“SaltLife Runner”: Disability Doesn’t Mean Inability

“SaltLife Runner”: Disability Doesn’t Mean Inability

Growing up, all Brian Sharp ever wanted to do was to serve his country in the United States Air Force. Though he was able to live out his dream for fourteen years, that dream came to a devastating halt when he received an ankylosing spondylitis diagnosis and was forced to medically retire. However, Brian, whose nickname is “Saltlife Runner,” refused to be defeated. He became an avid runner and passionate coach that has helped hundreds of athletes achieve their running dreams, which ultimately brought back joy and meaning to his life.

“My personal motto – disability doesn’t mean inability – shows just how hard I’m fighting this terrible disease,” Brian said. “I refuse to let my arthritis ruin my life.”

Brian, now 46, was diagnosed with ankylosing spondylitis at age 23, a severe form of arthritis that typically causes inflammation of the spine. It took him decades to find medications that stopped the progression of the disease, and during this frustrating trial and error period, many of his joints fused together and lost their full range of motion. Brian was devastated to lose his health and was equally distraught when the United States Air Force deemed him unfit for military service.

After losing his beloved job in the Air Force, Brian felt like he lost a critical part of what made his life meaningful and spiraled into a deep depression. As his physical condition continued to decline, his emotional state worsened, too. His relationships with his family suffered greatly and he gained over sixty pounds. His health continued to plummet downward until he looked in the mirror one day and no longer recognized himself. At that moment, he knew it was time to take charge and change his life.

In 2010, Brian began his inspiring fight against arthritis. On a whim, he signed up for a 10K Turkey Trot, without training or even knowing how far the distance was. After waking up early with his blood pumping with adrenaline, he finished the race in severe pain and exhaustion, but with a deep satisfaction that he had not felt in years. He craved that feeling of joy again and signed up for even more races. What was supposed to be a one-time Thanksgiving-day race turned out to be the beginning of a brand new, healthier life filled with meaning and purpose.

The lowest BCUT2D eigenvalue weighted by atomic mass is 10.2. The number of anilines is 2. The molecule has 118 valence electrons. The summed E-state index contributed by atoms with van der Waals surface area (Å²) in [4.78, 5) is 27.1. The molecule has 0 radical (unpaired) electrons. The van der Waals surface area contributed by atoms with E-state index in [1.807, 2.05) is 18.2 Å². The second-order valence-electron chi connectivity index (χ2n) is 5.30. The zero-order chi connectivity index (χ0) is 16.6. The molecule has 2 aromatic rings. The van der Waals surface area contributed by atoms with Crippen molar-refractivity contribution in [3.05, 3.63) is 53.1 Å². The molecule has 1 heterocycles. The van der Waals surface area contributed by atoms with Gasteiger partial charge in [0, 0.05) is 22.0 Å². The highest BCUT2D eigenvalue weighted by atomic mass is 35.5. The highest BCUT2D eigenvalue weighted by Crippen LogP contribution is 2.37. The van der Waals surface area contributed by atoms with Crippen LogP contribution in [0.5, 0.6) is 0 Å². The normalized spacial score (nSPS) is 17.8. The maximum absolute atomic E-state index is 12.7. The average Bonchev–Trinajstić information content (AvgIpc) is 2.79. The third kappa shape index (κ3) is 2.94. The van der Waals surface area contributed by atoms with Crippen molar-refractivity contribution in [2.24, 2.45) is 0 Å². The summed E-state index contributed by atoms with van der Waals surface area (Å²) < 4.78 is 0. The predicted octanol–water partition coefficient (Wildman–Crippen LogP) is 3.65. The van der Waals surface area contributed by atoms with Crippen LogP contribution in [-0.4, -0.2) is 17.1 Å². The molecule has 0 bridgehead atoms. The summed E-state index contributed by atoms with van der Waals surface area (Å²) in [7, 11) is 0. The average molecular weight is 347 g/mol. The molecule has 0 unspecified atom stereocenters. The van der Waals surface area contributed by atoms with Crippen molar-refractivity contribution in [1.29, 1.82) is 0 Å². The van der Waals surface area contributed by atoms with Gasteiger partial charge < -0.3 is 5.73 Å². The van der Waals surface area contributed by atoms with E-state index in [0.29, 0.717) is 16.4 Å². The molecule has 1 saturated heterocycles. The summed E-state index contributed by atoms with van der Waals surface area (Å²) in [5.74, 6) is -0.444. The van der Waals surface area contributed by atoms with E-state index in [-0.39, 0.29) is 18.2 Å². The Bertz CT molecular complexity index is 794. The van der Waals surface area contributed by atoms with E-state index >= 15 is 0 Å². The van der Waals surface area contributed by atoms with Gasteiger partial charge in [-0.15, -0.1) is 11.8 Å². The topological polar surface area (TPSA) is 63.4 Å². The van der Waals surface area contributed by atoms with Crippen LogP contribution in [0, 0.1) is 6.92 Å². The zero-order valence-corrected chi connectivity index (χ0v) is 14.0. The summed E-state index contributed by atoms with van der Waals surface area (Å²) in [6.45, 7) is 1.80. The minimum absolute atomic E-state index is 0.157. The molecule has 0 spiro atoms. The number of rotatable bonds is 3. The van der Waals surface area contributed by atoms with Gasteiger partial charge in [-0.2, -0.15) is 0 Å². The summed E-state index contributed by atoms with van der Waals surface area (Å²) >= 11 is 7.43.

As Brian started his new life as a devoted runner, he lost over sixty pounds and shed his feelings of self-doubt. As he moved forward, he became enthralled with the sport of running. To date, he has completed an impressive 61 races, including one full marathon and 14 half-marathons. Racing helped Brian develop a more positive outlook on his disease and better equipped him to manage it.

“Once I cross the finish line, I’m grateful for everything,” revealed Brian, “including my training, my rheumatologist, the medications that allow me to run, and my wife and friends for supporting me. I feel unstoppable and ready to take on any challenge that comes my way.”

Wanting others to experience the same fulfillment in running as he did, Brian began coaching fellow runners at Fleet Feet Sports in San Antonio, TX. Over the past three years he has helped over 300 athletes achieve their running dreams.

“Running has helped me to stave off the effects of my arthritis,” he shared. “More than anything, I want to give back to the running community. I want everyone I meet to experience success.”

Inspired by ANRF Ambassador Britt “Hurt Blogger” Johnson, Brian joined Racing For a Cure to give new importance to his future races. Brian knows first-hand how his medications have given him the gift of being able to move, run, and function normally. He is thrilled to be racing to support arthritis research at ANRF, where scientists can continue developing effective treatments and eventually find the cure for arthritis.

“I am so grateful for the research that was done to develop the medications that I take today,” Brian revealed. “Without my medications, any movement is truly unbearable – I would be bedridden.”

When Brian was forced to retire from the Air Force, he thought that the best years of his life were in his rear view mirror. Now, he is not afraid to look forward, as he believes that the best is yet to come.

“If you have determination, resilience, and fire within you, you can do almost anything. My legacy will be that I broke down my own barriers and limitations, and fought arthritis with every ounce of strength that I had. I will not let arthritis ruin my life!”

What have you been able to achieve despite your arthritis diagnosis? Share it with us in the comments below!

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Arthritis National Research Foundation

The Arthritis National Research Foundation's mission is to provide initial research funding to brilliant, investigative scientists with new ideas to cure arthritis and related autoimmune diseases. There are several ways to support research through the ANRF. Find out more and donate today.

  • David Markowski
    Posted at 08:07h, 27 February Reply

    I met this amazing man while on our 1 year remote assignment to Kunsan Air Base, Korea in 1991. I mentored him in our career field of Supply. We went our separate ways and he cross trained into Logistics Planning, where he rose to the top. Late in my career I happened to cross train into the same career field where he then mentored me! He is a one of a kind person who will do whatever it takes to reach his goals. I am honored to know him.

  • Daniel Soha
    Posted at 10:37h, 27 February Reply

    Inspiring story! Congratulations and best of luck with future endeavors Brian.

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